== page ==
make the most of it, we are only here for the weekend.
    and we will never, ever return.
  • Sammie_Sammie_ Forumite
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    Thankyou so much for your replies above.

    I am not at all bothered not to receive anything of my Dad's wife's estate. I am not expecting anything anyway.

    My biggest concern is that the house would have to be sold to pay for her to 'be provided for'.

    My other concern is that if she is challenging the preparation of the will, then if it is revoked, it will go back to the mirror will.

    It might be the case that he has left everything to the wife. She then changes her mirror will leaving everything to her family. That would then leave us nothing at all!

    Does anybody have any idea what could be wrong with the preparation of the will? I have checked and it does have his signature on there along with two witnesses.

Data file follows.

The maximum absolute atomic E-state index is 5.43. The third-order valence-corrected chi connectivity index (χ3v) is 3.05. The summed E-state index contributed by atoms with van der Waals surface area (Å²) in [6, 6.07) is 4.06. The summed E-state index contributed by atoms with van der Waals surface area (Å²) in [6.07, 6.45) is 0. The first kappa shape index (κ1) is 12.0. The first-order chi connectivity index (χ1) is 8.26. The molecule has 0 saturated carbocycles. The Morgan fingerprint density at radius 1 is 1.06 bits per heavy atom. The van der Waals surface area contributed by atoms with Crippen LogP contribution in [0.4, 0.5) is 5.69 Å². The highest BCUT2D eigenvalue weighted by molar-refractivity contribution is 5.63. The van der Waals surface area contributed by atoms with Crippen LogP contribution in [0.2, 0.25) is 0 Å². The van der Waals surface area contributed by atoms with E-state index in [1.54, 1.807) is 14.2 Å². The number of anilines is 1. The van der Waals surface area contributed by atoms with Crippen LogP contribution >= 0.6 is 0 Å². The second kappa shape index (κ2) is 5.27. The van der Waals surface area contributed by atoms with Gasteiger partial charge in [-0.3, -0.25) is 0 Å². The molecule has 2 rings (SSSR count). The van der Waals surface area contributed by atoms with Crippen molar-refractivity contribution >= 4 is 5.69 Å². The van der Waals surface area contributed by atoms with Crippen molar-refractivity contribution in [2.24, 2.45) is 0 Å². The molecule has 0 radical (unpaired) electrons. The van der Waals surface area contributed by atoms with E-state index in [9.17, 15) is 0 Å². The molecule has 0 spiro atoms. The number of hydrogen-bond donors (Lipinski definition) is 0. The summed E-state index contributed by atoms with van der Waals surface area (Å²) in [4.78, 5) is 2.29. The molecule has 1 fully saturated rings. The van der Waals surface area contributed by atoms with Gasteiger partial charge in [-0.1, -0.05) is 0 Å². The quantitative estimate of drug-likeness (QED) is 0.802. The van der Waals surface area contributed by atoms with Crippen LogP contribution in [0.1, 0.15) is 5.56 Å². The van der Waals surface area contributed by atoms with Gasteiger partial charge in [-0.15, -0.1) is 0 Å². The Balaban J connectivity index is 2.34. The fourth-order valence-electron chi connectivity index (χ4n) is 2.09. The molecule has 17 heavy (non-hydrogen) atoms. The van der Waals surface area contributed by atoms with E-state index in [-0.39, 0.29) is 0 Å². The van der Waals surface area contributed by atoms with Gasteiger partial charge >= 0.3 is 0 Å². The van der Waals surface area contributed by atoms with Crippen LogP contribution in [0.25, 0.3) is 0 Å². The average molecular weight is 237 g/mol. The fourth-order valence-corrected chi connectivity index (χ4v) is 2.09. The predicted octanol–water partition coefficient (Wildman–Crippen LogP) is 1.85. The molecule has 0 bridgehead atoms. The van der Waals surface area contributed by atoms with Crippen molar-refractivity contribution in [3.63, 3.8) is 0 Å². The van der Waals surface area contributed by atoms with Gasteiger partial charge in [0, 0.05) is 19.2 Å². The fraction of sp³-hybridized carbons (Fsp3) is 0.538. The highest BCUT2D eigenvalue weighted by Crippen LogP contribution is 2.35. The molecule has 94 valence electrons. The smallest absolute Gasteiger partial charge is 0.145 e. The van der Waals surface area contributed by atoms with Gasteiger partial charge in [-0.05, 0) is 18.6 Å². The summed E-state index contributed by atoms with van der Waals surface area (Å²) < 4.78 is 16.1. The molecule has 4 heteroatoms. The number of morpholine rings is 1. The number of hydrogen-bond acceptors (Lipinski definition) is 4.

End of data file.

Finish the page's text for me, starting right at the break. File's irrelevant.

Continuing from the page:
I don't post much, but when I do it's all good!! :beer:
  • SystemSystem Forumite, Community Admin
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    If she fights the will then she will be in very great danger of losing the house NOW. Contesting wills isn't cheap and the money will come out of the estate so there is a danger of the house having to be sold to pay the legal fees. Unless she has really solid grounds (I wouldn't think the inability to sell the house would not be good grounds. Apart from the house she is getting the rest of your father's estate) then her chances of winning are slim, however it will still probably cost the estate in legal fees.

    Lose-lose for her, win-win for the legal profession
  • Sammie_Sammie_ Forumite
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    Now I am surprised that her legal fees come out of the estate. There was not much residue, Dad didn't have any major savings, just a few shares. What was left was to be split three ways between his wife and his two daughters amounting to maybe less than 8K after funeral and (up to now) solicitor fees.

    We have always got on really well with his wife, and Dad seemed happy with her too, so I am at a loss to know what it is she acually wants!